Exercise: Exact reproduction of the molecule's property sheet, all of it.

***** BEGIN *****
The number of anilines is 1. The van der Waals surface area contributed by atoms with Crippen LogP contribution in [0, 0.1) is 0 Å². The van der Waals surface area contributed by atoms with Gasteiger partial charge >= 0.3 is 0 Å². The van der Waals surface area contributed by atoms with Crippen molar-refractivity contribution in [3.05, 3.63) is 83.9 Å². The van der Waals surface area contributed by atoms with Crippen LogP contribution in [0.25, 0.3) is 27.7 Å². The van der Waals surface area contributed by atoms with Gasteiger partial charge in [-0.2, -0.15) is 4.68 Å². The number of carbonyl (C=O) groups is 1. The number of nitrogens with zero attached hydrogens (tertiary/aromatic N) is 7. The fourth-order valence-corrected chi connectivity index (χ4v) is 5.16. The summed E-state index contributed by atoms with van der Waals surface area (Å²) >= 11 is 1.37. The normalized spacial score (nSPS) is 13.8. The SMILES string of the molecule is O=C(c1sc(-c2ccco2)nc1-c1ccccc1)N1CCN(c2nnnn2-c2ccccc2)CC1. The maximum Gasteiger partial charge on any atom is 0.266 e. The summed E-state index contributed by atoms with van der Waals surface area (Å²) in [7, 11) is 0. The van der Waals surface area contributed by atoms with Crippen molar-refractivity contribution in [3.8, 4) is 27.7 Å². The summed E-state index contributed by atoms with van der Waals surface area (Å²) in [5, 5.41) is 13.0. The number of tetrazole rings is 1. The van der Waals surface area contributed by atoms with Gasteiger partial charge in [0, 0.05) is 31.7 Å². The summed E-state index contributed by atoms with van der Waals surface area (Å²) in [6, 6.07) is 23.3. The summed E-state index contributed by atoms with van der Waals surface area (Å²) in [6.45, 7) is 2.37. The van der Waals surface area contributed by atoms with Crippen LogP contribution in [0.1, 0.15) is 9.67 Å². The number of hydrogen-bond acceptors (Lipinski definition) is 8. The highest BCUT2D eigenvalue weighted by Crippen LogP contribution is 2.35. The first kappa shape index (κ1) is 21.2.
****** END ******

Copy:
The number of anilines is 1. The van der Waals surface area contributed by atoms with Crippen LogP contribution in [0, 0.1) is 0 Å². The van der Waals surface area contributed by atoms with Gasteiger partial charge >= 0.3 is 0 Å². The van der Waals surface area contributed by atoms with Crippen molar-refractivity contribution in [3.05, 3.63) is 83.9 Å². The van der Waals surface area contributed by atoms with Crippen LogP contribution in [0.25, 0.3) is 27.7 Å². The van der Waals surface area contributed by atoms with Gasteiger partial charge in [-0.2, -0.15) is 4.68 Å². The number of carbonyl (C=O) groups is 1. The number of nitrogens with zero attached hydrogens (tertiary/aromatic N) is 7. The fourth-order valence-corrected chi connectivity index (χ4v) is 5.16. The summed E-state index contributed by atoms with van der Waals surface area (Å²) >= 11 is 1.37. The normalized spacial score (nSPS) is 13.8. The SMILES string of the molecule is O=C(c1sc(-c2ccco2)nc1-c1ccccc1)N1CCN(c2nnnn2-c2ccccc2)CC1. The maximum Gasteiger partial charge on any atom is 0.266 e. The summed E-state index contributed by atoms with van der Waals surface area (Å²) in [7, 11) is 0. The van der Waals surface area contributed by atoms with Crippen molar-refractivity contribution in [3.8, 4) is 27.7 Å². The summed E-state index contributed by atoms with van der Waals surface area (Å²) in [5, 5.41) is 13.0. The number of tetrazole rings is 1. The van der Waals surface area contributed by atoms with Gasteiger partial charge in [0, 0.05) is 31.7 Å². The summed E-state index contributed by atoms with van der Waals surface area (Å²) in [6, 6.07) is 23.3. The summed E-state index contributed by atoms with van der Waals surface area (Å²) in [6.45, 7) is 2.37. The van der Waals surface area contributed by atoms with Crippen LogP contribution in [0.1, 0.15) is 9.67 Å². The number of hydrogen-bond acceptors (Lipinski definition) is 8. The highest BCUT2D eigenvalue weighted by Crippen LogP contribution is 2.35. The first kappa shape index (κ1) is 21.2.